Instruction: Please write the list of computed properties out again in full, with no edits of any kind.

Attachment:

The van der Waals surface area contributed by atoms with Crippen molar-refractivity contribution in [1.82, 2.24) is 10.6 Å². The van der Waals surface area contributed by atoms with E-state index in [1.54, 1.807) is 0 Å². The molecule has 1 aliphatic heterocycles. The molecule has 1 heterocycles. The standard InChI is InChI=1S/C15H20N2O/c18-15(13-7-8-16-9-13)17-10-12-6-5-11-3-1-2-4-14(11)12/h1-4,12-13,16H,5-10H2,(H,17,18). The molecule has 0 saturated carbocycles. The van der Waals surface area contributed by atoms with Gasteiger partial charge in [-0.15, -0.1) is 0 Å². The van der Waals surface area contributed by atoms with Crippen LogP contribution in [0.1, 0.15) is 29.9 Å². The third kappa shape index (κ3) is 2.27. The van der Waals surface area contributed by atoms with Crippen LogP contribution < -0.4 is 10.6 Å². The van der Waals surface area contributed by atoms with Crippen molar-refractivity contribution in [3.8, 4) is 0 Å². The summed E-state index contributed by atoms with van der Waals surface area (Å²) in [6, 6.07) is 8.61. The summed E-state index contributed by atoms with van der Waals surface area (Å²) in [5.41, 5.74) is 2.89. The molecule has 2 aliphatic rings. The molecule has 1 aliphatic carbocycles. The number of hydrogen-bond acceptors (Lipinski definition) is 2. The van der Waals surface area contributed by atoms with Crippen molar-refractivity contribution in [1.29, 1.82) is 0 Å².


The van der Waals surface area contributed by atoms with Crippen molar-refractivity contribution in [1.82, 2.24) is 10.6 Å². The van der Waals surface area contributed by atoms with E-state index in [1.54, 1.807) is 0 Å². The molecule has 1 aliphatic heterocycles. The molecule has 1 heterocycles. The standard InChI is InChI=1S/C15H20N2O/c18-15(13-7-8-16-9-13)17-10-12-6-5-11-3-1-2-4-14(11)12/h1-4,12-13,16H,5-10H2,(H,17,18). The molecule has 0 saturated carbocycles. The van der Waals surface area contributed by atoms with Gasteiger partial charge in [-0.15, -0.1) is 0 Å². The van der Waals surface area contributed by atoms with Crippen LogP contribution in [0.1, 0.15) is 29.9 Å². The third kappa shape index (κ3) is 2.27. The van der Waals surface area contributed by atoms with Crippen LogP contribution < -0.4 is 10.6 Å². The van der Waals surface area contributed by atoms with Crippen molar-refractivity contribution in [3.8, 4) is 0 Å². The summed E-state index contributed by atoms with van der Waals surface area (Å²) in [6, 6.07) is 8.61. The summed E-state index contributed by atoms with van der Waals surface area (Å²) in [5.41, 5.74) is 2.89. The molecule has 2 aliphatic rings. The molecule has 1 aliphatic carbocycles. The number of hydrogen-bond acceptors (Lipinski definition) is 2. The van der Waals surface area contributed by atoms with Crippen molar-refractivity contribution in [1.29, 1.82) is 0 Å².